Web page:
Could have used a bit more editorial guidance to keep the plot from wandering and filling pages in a few spots, ie: the training sequence.

Knee Jerk Reaction:
it’s alright

Disposition of Book:
Moore Memorial Public Library
Texas City, TX

Dewey Decimal or Other ID System:

Would recommend to:
friends, family, kids, colleagues, everyone, genre fans, no one
__________________________________________________​ ( )
  texascheeseman | Jul 8, 2016 |
Chris Roberson’s Celestial Empire stories are distinctive and compelling in a crowded marketplace. Set in a reality where China’s 15th century treasure fleets weren’t dismantled, but instead expanded Imperial Chinese power across the globe, the resulting stories have a decidedly solid foundation that come off as otherworldly rather than contrived. Roberson has exploited this milieu exceptionally well, setting his various short stories and novels in different eras to keep the narrative and cast of character fresh.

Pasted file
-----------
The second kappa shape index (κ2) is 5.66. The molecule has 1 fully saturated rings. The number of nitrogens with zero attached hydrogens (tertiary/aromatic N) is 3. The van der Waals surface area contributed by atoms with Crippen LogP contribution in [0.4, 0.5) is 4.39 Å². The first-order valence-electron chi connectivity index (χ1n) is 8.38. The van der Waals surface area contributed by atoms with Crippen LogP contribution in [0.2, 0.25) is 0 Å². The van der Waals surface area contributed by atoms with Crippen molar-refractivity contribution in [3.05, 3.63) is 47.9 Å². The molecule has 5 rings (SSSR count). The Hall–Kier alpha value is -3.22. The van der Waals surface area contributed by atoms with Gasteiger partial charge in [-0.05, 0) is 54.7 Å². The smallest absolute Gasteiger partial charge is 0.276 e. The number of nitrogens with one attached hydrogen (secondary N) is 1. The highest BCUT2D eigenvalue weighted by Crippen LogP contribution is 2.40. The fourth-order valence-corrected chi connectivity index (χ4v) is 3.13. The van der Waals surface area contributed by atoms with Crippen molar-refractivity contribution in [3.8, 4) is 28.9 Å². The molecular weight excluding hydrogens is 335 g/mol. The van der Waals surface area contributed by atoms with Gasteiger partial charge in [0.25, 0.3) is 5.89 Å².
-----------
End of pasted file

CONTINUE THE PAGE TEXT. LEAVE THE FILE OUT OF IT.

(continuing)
In The Dragon’s Nine Sons, Roberson produces a full-blown science fictional adventure dependent on none of the traditional sleight-of-hand that sometimes mars lesser alternate history. And indeed, this isn’t alternate history at all, but rather an alternate future set in a time equivalent to our year 2052. China has expanded to become a world-spanning super power, challenged only by the vicious Mexic Dominion, a powerful Central American nation descended from the Aztec Empire. Both powers have pushed their rivalry beyond the boundaries of Earth. China has made the colonization and terraforming of Mars--known as Fire Star--a priority, while the Mexic fight a bloody war of attrition with warships striking from a secret asteroid base with an orbit that closely tracks the planet’s.